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SLOW LIFE IN SONGKHLA

We started our trip with a visit to Wat Hat Yai Nai temple and paid respect to the world’s 3rd largest reclining Buddha. Next, we visited the city’s famous croissant shop, Dust N’ Dough, which offers a wide variety of freshly-baked croissants, including ones made from classic recipes, with macadamia, orange jam, and almond toppings.

Next, we headed to Nipatuthit 1 Road and relaxed at Lorem Ipsum gallery café. The name is enough to make art lovers scream with delight. The café’s space is designed to serve as an art gallery, which displays works of art from local artists, a small theater playing independent films, a coffee shop, and a music corner.

We ended the day at the food court in a new market where several delicious street foods are available.

We began our day sightseeing at Songkhla’s old quarter, enjoying the Sino-Portuguese architecture along the way. There are several photogenic street artworks depicting the local way of life, hidden inside the alleys or between tiny streets, but not difficult to spot for their bold, bright colors.

We tasted local foods that cannot be found elsewhere and visited a 300-year-old house widely known as Nakhon Nai Museum, which houses a collection of traditional Chinese-style furniture and chinaware. Another spot worth visiting is Hub Ho Hin, an old rice mill painted in red. The name means ‘unity, harmony, and prosperity’ in Hokkien Chinese language. The once-largest-mill has been transformed and functions now as the Songkhla’s History Museum.

In the afternoon, we went to Koh Yo (Yo Island). Before arriving, we paused at Samila Beach to take pictures of the famous mermaid sculpture. Once on the island, there are many activities to enjoy and places to visit, but one very interesting place is the Folklore Museum, the Institute for Southern Thai Studies. Here, we learned about the development of culture and art in southern Thailand from an exhibition of over 50,000 antique pieces. Each zone tells stories from the past, forming a complete jigsaw puzzle that reveals the South as it is today.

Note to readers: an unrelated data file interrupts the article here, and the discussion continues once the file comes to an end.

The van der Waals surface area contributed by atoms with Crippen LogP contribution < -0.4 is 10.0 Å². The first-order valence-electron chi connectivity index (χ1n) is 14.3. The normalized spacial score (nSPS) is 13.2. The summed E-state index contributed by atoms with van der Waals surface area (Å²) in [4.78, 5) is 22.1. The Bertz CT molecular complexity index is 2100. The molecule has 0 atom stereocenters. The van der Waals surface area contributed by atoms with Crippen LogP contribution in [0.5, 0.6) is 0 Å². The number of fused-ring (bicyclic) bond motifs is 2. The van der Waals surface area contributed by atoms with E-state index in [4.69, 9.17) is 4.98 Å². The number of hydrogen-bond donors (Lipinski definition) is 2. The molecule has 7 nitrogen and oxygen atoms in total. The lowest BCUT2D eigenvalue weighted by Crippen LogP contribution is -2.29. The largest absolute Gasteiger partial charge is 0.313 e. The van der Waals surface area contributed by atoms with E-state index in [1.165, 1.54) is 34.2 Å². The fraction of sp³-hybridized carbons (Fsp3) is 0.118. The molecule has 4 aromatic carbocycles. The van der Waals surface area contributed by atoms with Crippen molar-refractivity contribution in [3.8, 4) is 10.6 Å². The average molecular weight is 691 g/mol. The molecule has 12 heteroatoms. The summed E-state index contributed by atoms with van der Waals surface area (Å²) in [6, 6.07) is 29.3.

Before we left the island, we had dinner at Good Mountain Café where we enjoyed panoramic views and freshly cooked dishes.

One of the must-go landmarks for every Songkhla visitor is the Kim Yong Market, an area lined with stalls and shops, offering souvenirs, and imported goods from Malaysia at much lower prices than Bangkok. Shopping here has never been easier now that they have packing services, to the airport or your home.

Next to the market is Wat Chue Chang Chinese Temple and Thaworn Wararam Temple. These two temples have been popular among ethnic Thai Chinese for several decades and are distinctly decorated in Thai, Chinese, and Tibetan art in a very rich and unique style.

Despite our short stay, our body was really refreshed and our stomach filled. Hat Yai may not have the magical charm of ancient times, like northern Thailand, but its bustling atmosphere with a fast, modern lifestyle somehow merges perfectly with that of yesteryear.